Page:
Wanna know how this company really feels about its clients?? The above document shows a suggested “Product Innovation”, pilfering even more money from clients who want to leave the website and delete themselves from the network: “Users of the service want full discretion,” it says. “They can pay to eliminate any trace of themselves from the site.”
So…. if you don’t want your details to eventually surface (because of a hack, which we anticipated but will not secure ourselves against, for example) please pay us money.
Seriously, they were practically blackmailing clients into paying them a fee- how the heck can the mainstream media maintain their support for this website is beyond me, all the while claiming that clients could be blackmailed by hackers. HELLO, the COMPANY was already blackmailing them. Even after paying the 19 bucks to delete their profile, it seems that Ashley Madison kept their personally-identifiable profile-info anyway.
‘Users almost always pay with credit card; their purchase details are not removed as promised, and include real name and address, which is of course the most important information the users want removed,’ the Impact Team said.
Random Ramblings- I mean Life Lessons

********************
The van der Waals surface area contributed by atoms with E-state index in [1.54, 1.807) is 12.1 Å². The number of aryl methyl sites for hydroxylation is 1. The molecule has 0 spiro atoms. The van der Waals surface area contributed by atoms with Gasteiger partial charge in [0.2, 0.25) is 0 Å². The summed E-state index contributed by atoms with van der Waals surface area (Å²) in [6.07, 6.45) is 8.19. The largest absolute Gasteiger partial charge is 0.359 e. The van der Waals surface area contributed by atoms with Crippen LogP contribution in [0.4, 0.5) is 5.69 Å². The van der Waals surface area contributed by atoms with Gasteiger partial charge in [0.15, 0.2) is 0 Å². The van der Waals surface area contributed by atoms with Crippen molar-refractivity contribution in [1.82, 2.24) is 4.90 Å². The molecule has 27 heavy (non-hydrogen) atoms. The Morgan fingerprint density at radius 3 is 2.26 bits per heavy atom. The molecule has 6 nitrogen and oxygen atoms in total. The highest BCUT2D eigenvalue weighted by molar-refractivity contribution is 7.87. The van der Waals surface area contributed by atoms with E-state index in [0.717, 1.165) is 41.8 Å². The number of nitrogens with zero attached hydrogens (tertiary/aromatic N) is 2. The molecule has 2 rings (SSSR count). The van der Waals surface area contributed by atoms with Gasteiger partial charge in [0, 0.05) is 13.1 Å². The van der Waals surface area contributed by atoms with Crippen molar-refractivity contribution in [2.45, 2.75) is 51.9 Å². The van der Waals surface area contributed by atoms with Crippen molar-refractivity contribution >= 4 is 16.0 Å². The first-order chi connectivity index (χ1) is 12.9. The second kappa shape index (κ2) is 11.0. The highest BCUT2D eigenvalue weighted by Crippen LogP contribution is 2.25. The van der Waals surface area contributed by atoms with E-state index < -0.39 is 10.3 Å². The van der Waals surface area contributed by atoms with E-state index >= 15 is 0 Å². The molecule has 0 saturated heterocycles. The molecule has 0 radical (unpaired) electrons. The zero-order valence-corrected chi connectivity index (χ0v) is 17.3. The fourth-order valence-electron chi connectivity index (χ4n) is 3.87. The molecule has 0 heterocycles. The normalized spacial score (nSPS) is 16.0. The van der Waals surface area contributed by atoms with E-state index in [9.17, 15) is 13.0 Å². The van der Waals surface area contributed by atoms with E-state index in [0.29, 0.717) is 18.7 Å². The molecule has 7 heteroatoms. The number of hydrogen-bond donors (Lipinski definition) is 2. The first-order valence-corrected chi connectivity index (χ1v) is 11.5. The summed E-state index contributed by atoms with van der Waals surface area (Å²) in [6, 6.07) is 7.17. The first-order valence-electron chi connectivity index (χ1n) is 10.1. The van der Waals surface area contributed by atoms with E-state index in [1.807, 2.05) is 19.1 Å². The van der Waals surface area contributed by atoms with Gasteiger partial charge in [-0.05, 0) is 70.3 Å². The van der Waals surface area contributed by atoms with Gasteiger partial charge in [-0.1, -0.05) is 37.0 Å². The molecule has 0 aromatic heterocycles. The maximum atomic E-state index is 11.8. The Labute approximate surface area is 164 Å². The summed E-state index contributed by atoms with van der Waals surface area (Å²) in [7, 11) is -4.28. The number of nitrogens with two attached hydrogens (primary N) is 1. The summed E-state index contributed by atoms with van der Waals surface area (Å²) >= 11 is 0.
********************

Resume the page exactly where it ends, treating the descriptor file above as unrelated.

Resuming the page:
I think the real lessons here, which nobody is talking about, is :
When a business is run explicitly to destroy lives, it is going to be less ethical than all the cheaters and hackers put together. Corporations are evil; openly evil ones are even worse.
Anonymity reveals the best in humanity. It also reveals the worst. Anonymity is thus used for good and evil, but what few understand is that corporations offer a type of anonymity; a faceless entity that does what is profitable at any cost, with no employee liable; the CEO of Ashley Madison has admitted that he would be “devastated” if his wife had a profile on his site. From Salon:
Biderman confessed that if he discovered his own wife using Ashley Madison, he “would be devastated.” Naturally.
As an individual, he knew what he was doing was wrong. As the head of a company, he did it and the entire mainstream media portrayed his company as the victim when his lack of interest in his customer’s online security led to the hack. Is this not anonymity at its worst?